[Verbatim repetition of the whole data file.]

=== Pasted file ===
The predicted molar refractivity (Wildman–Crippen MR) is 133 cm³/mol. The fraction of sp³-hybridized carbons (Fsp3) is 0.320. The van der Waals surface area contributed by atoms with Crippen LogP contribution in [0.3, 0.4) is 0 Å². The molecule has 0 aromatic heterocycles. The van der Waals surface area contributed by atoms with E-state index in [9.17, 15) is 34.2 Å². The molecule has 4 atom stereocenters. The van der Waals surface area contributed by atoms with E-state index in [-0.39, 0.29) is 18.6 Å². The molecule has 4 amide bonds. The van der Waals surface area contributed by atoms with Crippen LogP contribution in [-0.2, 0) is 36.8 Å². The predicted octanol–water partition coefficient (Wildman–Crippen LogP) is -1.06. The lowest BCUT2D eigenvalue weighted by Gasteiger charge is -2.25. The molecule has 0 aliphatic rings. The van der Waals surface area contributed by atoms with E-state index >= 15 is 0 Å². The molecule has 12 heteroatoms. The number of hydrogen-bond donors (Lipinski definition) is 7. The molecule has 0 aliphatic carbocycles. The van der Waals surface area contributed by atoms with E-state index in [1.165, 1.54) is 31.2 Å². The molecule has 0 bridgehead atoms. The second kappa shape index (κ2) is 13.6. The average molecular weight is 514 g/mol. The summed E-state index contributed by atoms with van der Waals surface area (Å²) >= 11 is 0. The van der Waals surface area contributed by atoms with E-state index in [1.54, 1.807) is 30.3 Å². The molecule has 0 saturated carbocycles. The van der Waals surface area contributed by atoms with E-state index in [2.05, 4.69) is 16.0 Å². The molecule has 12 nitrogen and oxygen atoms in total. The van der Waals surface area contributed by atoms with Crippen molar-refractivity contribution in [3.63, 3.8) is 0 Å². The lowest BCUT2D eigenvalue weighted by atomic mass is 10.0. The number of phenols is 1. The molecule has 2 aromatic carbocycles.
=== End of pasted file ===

The predicted molar refractivity (Wildman–Crippen MR) is 133 cm³/mol. The fraction of sp³-hybridized carbons (Fsp3) is 0.320. The van der Waals surface area contributed by atoms with Crippen LogP contribution in [0.3, 0.4) is 0 Å². The molecule has 0 aromatic heterocycles. The van der Waals surface area contributed by atoms with E-state index in [9.17, 15) is 34.2 Å². The molecule has 4 atom stereocenters. The van der Waals surface area contributed by atoms with E-state index in [-0.39, 0.29) is 18.6 Å². The molecule has 4 amide bonds. The van der Waals surface area contributed by atoms with Crippen LogP contribution in [-0.2, 0) is 36.8 Å². The predicted octanol–water partition coefficient (Wildman–Crippen LogP) is -1.06. The lowest BCUT2D eigenvalue weighted by Gasteiger charge is -2.25. The molecule has 0 aliphatic rings. The van der Waals surface area contributed by atoms with E-state index >= 15 is 0 Å². The molecule has 12 heteroatoms. The number of hydrogen-bond donors (Lipinski definition) is 7. The molecule has 0 aliphatic carbocycles. The van der Waals surface area contributed by atoms with E-state index in [1.165, 1.54) is 31.2 Å². The molecule has 0 bridgehead atoms. The second kappa shape index (κ2) is 13.6. The average molecular weight is 514 g/mol. The summed E-state index contributed by atoms with van der Waals surface area (Å²) >= 11 is 0. The van der Waals surface area contributed by atoms with E-state index in [1.54, 1.807) is 30.3 Å². The molecule has 0 saturated carbocycles. The van der Waals surface area contributed by atoms with E-state index in [2.05, 4.69) is 16.0 Å². The molecule has 12 nitrogen and oxygen atoms in total. The van der Waals surface area contributed by atoms with Crippen molar-refractivity contribution in [3.63, 3.8) is 0 Å². The lowest BCUT2D eigenvalue weighted by atomic mass is 10.0. The number of phenols is 1. The molecule has 2 aromatic carbocycles.